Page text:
I have stopped working at 55 and I signed up to pay voluntary PRSI payments to protect my state pension rights. I don’t intend to work again but I have paid PRSI continuously for the last 35 years.
I am wondering if I will get any benefit from paying voluntary contributions for the next 10 years or more or will my past contributions be enough to qualify for the maximum state contributory pension.
Mr P.C., email
For those that can afford them, voluntary PRSI contributions are a good way of ensuring you maximise your potential State pension, even if you are not currently working in a job where they are deducted on a regular basis.
But it is important to be aware that voluntary contributions will not give you access to all the benefits PRSI normally confers.
There are currently a few different rates payable and which one applies will depend on what you were paying in your previous employment.
For most of us in the private sector, who have been paying class A PRSI contributions through our working life, the voluntary rate at which we will be paying is 6.6 per cent of your reckonable income from the previous tax year. The least you can pay in order for the contributions to count towards benefits is €500 for the year.
But, as I said above, the voluntary payments won’t grant you any rights to many of the welfare benefits you could have enjoyed while paying PRSI during your working life. That includes things like: jobseeker’s benefit, maternity/paternity benefit, occupational injuries, illness and health and safety benefits; the invalidity pension; carer’s benefit, adoptive benefit and access to dental, optical and hearing treatment.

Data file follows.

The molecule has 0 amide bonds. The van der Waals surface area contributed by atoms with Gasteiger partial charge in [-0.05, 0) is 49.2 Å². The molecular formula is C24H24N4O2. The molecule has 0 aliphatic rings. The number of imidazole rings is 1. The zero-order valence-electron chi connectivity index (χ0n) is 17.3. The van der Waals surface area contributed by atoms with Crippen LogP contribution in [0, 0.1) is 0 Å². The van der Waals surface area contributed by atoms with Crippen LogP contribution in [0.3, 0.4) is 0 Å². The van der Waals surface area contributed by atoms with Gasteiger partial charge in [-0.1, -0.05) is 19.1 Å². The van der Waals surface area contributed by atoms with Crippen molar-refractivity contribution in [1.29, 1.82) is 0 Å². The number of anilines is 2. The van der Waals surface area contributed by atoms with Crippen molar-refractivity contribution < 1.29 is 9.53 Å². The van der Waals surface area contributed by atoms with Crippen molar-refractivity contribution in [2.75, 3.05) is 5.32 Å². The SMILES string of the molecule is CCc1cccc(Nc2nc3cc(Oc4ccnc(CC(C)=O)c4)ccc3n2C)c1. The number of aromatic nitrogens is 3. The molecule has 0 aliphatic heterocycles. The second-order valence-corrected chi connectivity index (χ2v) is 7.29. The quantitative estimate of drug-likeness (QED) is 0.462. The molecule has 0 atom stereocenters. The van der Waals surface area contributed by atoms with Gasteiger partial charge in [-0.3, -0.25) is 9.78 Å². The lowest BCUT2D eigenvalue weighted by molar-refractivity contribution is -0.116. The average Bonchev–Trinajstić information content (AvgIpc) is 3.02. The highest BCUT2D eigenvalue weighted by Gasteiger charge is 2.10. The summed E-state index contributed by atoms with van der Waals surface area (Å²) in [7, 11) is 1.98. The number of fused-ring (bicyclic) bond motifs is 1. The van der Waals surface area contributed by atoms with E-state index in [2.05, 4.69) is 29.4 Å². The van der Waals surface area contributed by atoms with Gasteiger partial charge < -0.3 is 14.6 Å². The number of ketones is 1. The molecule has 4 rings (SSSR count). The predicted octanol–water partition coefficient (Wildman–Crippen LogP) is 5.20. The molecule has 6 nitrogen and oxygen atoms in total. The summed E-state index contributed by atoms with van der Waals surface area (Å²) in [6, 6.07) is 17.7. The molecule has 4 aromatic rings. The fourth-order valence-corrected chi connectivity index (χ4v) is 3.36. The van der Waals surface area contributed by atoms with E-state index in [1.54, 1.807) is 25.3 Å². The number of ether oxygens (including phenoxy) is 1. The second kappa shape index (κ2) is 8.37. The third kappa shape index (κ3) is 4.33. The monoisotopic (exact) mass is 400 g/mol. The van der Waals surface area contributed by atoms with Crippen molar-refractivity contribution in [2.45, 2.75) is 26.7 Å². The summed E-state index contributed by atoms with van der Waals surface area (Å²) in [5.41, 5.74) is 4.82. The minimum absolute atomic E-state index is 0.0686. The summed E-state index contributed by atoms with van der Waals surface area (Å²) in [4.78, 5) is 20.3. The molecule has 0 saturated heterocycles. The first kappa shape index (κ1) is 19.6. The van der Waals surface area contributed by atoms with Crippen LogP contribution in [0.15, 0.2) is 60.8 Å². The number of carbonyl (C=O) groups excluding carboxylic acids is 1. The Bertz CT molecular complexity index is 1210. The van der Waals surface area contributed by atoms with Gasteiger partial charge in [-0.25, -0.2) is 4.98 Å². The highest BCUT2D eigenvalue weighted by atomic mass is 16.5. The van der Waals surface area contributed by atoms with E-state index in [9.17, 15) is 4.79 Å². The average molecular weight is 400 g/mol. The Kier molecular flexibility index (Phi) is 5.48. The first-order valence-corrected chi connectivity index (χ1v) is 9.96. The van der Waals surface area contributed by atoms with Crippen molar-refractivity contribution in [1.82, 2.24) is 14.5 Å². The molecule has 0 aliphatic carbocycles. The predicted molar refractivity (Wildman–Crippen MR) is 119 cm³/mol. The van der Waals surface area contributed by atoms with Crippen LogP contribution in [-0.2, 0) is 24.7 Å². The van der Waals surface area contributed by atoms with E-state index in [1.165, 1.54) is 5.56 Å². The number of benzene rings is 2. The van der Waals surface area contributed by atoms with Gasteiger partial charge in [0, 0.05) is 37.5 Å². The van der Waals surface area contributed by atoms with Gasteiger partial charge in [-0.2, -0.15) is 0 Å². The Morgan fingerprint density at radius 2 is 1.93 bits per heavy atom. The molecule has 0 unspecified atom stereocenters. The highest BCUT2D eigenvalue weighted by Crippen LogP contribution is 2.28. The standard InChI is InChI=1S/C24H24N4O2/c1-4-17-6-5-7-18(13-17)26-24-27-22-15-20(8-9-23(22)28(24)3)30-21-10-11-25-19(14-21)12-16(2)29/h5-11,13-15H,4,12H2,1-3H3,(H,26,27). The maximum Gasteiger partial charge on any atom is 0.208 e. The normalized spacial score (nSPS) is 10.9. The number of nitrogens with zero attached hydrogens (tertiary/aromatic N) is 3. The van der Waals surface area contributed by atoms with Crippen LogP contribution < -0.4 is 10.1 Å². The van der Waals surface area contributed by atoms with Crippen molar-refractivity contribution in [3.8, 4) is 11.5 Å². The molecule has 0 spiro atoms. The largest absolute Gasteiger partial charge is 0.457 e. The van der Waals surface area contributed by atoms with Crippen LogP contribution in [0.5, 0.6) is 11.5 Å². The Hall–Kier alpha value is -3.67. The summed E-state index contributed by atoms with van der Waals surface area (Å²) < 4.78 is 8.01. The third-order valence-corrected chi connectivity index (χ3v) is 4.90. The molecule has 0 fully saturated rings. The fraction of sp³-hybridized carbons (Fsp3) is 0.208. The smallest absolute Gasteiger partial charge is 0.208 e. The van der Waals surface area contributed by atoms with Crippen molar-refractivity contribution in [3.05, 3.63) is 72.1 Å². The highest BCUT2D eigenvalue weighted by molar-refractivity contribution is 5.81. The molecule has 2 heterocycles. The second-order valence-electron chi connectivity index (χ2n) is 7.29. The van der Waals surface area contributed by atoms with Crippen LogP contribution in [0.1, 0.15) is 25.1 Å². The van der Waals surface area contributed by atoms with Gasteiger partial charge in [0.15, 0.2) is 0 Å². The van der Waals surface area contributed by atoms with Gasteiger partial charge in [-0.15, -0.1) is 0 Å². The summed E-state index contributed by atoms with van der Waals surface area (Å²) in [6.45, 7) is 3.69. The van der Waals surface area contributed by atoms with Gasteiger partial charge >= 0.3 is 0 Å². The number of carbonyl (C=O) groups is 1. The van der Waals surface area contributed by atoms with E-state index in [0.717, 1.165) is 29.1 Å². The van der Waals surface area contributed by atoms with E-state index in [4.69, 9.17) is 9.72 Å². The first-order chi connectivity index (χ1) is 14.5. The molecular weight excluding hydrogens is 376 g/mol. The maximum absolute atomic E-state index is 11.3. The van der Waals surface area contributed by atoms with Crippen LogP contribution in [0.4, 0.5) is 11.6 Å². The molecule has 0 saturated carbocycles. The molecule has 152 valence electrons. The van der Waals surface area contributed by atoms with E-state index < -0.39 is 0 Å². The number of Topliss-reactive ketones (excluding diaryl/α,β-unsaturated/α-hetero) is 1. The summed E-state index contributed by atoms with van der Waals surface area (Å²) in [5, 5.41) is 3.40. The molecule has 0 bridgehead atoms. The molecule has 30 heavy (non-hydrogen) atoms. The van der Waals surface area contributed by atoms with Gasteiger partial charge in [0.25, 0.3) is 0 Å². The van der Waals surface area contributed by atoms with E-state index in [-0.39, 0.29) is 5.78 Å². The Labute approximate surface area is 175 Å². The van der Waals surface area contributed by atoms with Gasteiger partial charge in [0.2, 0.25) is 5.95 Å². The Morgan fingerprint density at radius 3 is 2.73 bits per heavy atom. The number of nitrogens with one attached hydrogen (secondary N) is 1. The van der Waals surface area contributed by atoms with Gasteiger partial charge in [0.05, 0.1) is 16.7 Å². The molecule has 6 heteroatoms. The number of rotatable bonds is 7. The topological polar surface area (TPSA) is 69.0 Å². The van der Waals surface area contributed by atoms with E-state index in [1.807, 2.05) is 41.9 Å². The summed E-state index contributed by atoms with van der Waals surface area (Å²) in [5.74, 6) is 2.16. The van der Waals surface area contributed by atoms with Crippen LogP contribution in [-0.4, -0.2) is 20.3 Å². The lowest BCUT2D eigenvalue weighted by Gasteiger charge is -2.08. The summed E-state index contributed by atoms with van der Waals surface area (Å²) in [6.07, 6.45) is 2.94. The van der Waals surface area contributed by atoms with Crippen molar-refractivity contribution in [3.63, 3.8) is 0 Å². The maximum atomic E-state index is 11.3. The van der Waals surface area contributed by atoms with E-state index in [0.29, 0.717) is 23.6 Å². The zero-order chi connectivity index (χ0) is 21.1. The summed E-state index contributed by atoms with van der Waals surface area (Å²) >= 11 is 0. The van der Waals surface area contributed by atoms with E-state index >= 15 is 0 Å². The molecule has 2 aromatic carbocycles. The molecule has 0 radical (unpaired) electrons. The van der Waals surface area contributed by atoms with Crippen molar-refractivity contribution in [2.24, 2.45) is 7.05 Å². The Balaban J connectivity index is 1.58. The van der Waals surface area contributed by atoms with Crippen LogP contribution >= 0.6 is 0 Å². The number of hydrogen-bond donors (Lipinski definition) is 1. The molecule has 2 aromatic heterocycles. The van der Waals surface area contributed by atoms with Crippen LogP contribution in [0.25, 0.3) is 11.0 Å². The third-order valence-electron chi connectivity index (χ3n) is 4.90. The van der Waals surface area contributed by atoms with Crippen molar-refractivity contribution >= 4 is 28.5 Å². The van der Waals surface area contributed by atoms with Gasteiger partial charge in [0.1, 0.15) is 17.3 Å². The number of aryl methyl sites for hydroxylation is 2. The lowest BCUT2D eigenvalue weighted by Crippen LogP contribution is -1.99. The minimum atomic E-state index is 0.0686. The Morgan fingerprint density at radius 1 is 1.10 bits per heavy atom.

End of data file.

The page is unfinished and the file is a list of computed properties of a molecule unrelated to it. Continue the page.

What it does count towards are the contributory State pension, the contributory widow(er)’s pensions and the contributory guardian’s payment.
Class A also includes public servants hired since April 5th, 1995.
Permanent, pensionable public servants hired before that date pay any voluntary contributions at a lower 2.6 per cent rate – with an annual minimum of €250 – but, in common with that generation of public servants, there is no entitlement to the State pension.
Given that the real benefit of voluntary contributions is ensuring you do not lose out on a full State pension, your question on continuing payments is perfectly valid.
Until recently, how much you received by way of State pension depended on the average of your social insurance (PRSI) contributions across your working life. The working life was defined as the period from when you start work until you reach the State retirement age.
While traditionally 65, that rose in 2014 to 66 and was due to rise again this year to 67 and to 68 in 2028. Those additional increases are currently frozen pending an ongoing review of pensions after the issue provoked a storm on the doorsteps at the last general election. That review has already missed its deadline for reporting back.
So, in a case like yours where you have worked for 35 years and have another 10-13 years to go before you reach retirement age, you would need to have an average of 48 contributions per annum for that full period.
On that basis, you will need to make your voluntary contributions for the next 10, or even 13 years, depending.
However, under new rules, the State is switching to what it calls a Total Contributions Approach. It will require only that you pay 40 years of PRSI contributions (2,080 weekly contributions). On this basis, you need only pay social insurance for the next five years, given that you already have 35 years of contributions banked.
That would save you between five and eight years of payments which is significant.
Although, as with everything pension-related, the necessary legislative reform to put this new approach fully in place has been delayed, anyone who retires after September 1st, 2012 – like you – is currently assessed on which of the two approaches benefits them more.
In your case, it is clearly the second route so you should countenance paying PRSI only for the next five years, regardless of when you will start to receive the State pension.